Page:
The Geographic Logical Volume Manager (GLVM) is a new AIX 5L™ software-based technology for real time geographic data mirroring over standard TCP/IP networks. GLVM can help protect your business from a disaster by mirroring your mission-critical data to a remote disaster recovery site. If a disaster, such as a fire or flood, were to destroy the data at your production site, you would already have an up-to-date copy of the data at your disaster recovery site.
GLVM builds upon the AIX 5L Logical Volume Manager (LVM) to allow you to create a mirror copy of data at a geographically distant location. Because of its tight integration with LVM, users who are already familiar with LVM should find GLVM very easy to learn. You configure geographically distant disks as remote physical volumes and then combine those remote physical volumes with local physical volumes to form geographically mirrored volume groups. These are managed by LVM very much like ordinary volume groups.
GLVM was originally made available as part of the XD (Extended Distance) feature of HACMP™ for AIX 5L Version 5.2. The HACMP documentation refers to this technology as HACMP/XD for GLVM. The AIX 5L GLVM technology provides the same geographic data mirroring functionality as HACMP/XD for GLVM, only without the automated monitoring and recovery which is provided by HACMP. This technology is intended for users who need real time geographic data mirroring but do not require HACMP to automatically detect a disaster and move mission-critical applications to the disaster recovery site.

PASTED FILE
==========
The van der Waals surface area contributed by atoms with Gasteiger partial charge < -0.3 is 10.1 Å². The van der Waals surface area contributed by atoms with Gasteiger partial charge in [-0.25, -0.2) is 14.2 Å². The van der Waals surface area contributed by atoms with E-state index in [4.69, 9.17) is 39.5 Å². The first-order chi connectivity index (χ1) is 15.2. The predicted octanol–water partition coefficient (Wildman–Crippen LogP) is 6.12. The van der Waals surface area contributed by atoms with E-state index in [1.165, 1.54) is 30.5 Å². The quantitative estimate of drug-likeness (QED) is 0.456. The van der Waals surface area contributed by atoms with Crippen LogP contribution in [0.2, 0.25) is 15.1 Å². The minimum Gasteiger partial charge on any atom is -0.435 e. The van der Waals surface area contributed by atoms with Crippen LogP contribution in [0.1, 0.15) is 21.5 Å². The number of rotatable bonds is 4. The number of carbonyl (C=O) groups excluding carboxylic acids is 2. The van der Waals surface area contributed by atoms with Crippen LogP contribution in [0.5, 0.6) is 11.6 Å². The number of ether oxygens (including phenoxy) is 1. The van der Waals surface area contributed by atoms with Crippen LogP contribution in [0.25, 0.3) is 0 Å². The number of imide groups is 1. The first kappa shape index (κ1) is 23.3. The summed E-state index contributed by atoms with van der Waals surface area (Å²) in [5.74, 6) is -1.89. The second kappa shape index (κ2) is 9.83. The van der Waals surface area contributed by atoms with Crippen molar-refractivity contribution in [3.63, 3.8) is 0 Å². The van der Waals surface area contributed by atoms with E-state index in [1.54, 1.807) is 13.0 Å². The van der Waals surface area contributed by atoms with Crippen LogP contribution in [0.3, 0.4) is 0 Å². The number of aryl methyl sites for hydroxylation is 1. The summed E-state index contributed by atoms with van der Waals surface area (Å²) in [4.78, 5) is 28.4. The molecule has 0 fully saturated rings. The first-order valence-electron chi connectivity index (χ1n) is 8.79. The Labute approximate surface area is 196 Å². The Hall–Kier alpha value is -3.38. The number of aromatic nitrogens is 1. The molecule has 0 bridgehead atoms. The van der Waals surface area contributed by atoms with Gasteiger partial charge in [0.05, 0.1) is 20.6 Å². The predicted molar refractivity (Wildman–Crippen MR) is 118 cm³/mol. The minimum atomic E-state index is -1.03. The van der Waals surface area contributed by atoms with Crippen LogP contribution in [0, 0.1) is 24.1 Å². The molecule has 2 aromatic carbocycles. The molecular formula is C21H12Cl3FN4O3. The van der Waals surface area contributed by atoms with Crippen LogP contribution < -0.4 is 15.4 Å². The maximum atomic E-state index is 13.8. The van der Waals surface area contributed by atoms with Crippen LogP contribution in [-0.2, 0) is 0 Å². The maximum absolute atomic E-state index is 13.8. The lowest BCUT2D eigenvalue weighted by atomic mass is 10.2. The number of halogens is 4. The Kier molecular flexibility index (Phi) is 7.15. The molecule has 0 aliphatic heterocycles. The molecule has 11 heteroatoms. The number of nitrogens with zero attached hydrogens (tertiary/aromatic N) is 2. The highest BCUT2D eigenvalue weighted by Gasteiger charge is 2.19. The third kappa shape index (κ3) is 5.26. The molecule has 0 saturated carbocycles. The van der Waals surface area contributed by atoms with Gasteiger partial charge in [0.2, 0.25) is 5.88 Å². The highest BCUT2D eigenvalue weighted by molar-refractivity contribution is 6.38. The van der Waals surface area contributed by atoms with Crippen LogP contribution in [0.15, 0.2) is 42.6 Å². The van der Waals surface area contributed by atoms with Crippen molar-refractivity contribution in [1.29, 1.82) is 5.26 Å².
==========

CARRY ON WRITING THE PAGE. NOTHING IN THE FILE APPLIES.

Formal user documentation for GLVM is provided with the HACMP product. The HACMP/XD for Geographic LVM: Planning and Administration Guide is available online at the following HACMP documentation page: http://pic.dhe.ibm.com/infocenter/aix/v7r1/topic/com.ibm.aix.hacmp.geolvm/ha_glvm_over.htm
This book provides complete planning, installation, configuration and usage information for GLVM in an HACMP/XD environment. Using standalone GLVM in AIX 5L, apart from HACMP, is not covered in the above book. While many of the planning, configuration and usage steps are the same as for GLVM with HACMP/XD, there are a number of standalone procedures that are not covered in this book. This white paper provides some additional information you may find useful to manage a standalone GLVM configuration without HACMP.